We’re excited to welcome our guest blogger, Arielle Angel of Ketuv.com. What follows is an illuminating piece on the significance of the ketubah and how Arielle and her artist colleagues create works of art for couples of all religions.

A few years ago, when a friend of the family asked me to “paint their ketubah,” I didn’t even know what a ketubah was, much less what you were supposed to put on them. I learned quickly: the ketubah is a Jewish marriage contract, signed at the wedding to unite a couple by Jewish law, and often hung in the couple’s bedroom thereafter. The tradition of decorative ketubot goes back centuries.

A quick internet search revealed that there were lots of ketubot with trees on them, and that seemed to be what the couple wanted, too. A trained artist, I approached the job like any other commission, listening to the couple’s needs and translating them into my own personal style, using the medium I was most interested in at the time, gouache and gold leaf.

Years later, after several more ketubah commissions, my co-worker at a New York arts non-profit, Maya, suggested that perhaps there was a reason people were asking me—an artist, but not a “ketubah artist”—to create their ketubot, as opposed to going with one of the pages and pages of Judaica and ketubah stores on the internet. People were looking for something different, a fresh take on an old form. Why not get contemporary fine artists involved in making ketubot and reinvigorating the tradition?

Fast forward a few years and now Maya and I have started Ketuv, a ketubah company dedicated to helping people connect to tradition, and to one another, through hip wedding artwork by contemporary fine artists. At Ketuv, we feel that no matter who you are or what your background is, the ketubah tradition has something to offer. Here are a few ways we at Ketuv hope to push your conception of the ketubah a little further, thereby making it truly yours.

Ketubahs, they’re not just for Jews anymore: Yes, the ketubah originates in the Jewish tradition, but ultimately, the ketubah is simply a document that outlines the terms of the marriage. In a word, they are your wedding vows. Add art to the mix, and you’ve got an heirloom: a beautiful, visual representation of your marriage, and the oaths that you and your partner have made to one another. For Jewish and Interfaith couples, as well as non-Jewish couples, the ketubah is a wonderful way to connect to your partner and commemorate your wedding day.

Your ketubah, your words: While Jews who identify as Orthodox or Conservative don’t have a lot of leeway when it comes to ketubah texts, Jews of other denominations or secular/unaffiliated Jews, Interfaith couples, Same-Sex couples and non-Jews can basically do, well, whatever they want. This means your ketubah can say exactly what you want it to. At Ketuv, we can guide you in developing and applying your own ketubah text or vows, or you can choose from one of the multiple text options we have available, appropriate for all different kinds of couples.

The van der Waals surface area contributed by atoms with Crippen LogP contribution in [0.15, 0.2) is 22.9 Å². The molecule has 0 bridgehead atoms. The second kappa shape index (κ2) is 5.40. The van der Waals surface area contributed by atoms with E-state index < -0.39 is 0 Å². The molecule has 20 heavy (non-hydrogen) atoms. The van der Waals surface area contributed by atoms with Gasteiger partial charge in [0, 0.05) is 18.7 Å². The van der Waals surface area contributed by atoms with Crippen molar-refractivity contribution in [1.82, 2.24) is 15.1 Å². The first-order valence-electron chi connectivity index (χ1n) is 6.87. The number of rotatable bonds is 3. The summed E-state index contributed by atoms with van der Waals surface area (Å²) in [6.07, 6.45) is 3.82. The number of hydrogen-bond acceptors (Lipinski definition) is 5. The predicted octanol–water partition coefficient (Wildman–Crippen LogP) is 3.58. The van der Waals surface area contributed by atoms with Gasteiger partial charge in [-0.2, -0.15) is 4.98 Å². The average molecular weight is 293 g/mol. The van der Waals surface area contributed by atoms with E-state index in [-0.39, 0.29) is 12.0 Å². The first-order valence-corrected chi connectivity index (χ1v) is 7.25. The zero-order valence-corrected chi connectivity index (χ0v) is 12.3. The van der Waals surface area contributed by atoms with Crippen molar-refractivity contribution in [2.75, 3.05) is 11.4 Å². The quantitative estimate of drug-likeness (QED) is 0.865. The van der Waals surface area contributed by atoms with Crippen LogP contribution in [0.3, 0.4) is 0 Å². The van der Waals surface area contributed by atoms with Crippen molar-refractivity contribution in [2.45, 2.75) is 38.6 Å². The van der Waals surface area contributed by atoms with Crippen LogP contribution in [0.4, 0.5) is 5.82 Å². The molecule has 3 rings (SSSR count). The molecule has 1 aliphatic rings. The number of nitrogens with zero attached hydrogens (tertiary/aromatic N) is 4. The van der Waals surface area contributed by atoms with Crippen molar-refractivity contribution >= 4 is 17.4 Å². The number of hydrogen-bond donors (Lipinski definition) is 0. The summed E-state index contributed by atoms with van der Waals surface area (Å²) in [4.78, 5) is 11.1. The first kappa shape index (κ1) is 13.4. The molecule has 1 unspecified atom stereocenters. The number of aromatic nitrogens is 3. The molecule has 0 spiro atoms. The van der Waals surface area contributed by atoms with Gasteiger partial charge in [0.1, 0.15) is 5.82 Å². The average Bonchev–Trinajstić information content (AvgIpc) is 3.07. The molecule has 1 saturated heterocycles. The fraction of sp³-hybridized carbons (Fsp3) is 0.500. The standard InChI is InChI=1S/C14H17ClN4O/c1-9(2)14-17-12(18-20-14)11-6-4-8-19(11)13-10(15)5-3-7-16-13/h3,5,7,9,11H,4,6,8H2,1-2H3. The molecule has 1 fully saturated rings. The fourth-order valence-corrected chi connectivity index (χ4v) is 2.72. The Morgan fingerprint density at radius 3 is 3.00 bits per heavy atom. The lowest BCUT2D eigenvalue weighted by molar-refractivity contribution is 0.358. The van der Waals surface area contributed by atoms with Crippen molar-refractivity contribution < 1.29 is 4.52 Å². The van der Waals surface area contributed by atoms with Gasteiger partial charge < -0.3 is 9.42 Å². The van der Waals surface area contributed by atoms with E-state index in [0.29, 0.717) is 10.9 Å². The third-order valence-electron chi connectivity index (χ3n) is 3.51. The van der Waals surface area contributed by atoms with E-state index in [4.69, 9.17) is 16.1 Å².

Finally, and most importantly:

Not just trees: We love trees. Trees are awesome. But, they’re not the only symbol appropriate for a ketubah.

In the past, Judaica artists used to allow themselves to be influenced by the world around them, and the popular arts and cultural movements of the time.  But around the 1970s, Judaica started to become one thing: the painting of the rabbi, the trees on the ketubah, the watercolor Jerusalem. Traditional and progressive people alike associate these generic images with “Judaica” and they feel if they don’t look for something similar for their ketubah, they are not fulfilling tradition.

Actually, it’s the other way around. The real Judaica tradition involves engaging with the world around you. Our ketubot are appropriate for the occasion of marriage, but develop out of our artists’ studio practice. We focus on design, color, or illustration, and we try to guide our artists in thinking about the union of two people as they create. Other than that, we don’t limit their conception of the ketubah, which means that the artwork transcends what we traditionally think of as “ketubah art” and becomes, simply “art.” This also means that many of our limited edition prints are appropriate for Jewish, Interfaith and non-Jewish couples alike.

When commissioning a custom ketubah, we encourage our clients to think about the aspects of their relationship they most want to highlight. Is there a place that is important to you both? Are there colors that have symbolic significance? Do you and your partner have shared values or hobbies you’d like to highlight? Why not let your ketubah depict the park bench where he proposed or the score of a piece of music you both love? You can build your ketubah or wedding vows around the story of your love.

The bottom line: there is no reason your ketubah has to look like everyone else’s. The best way to honor tradition is to make it your own. And whether or not the ketubah is a part of your tradition, it will certainly become a rich and meaningful part of your future together.

Arielle Angel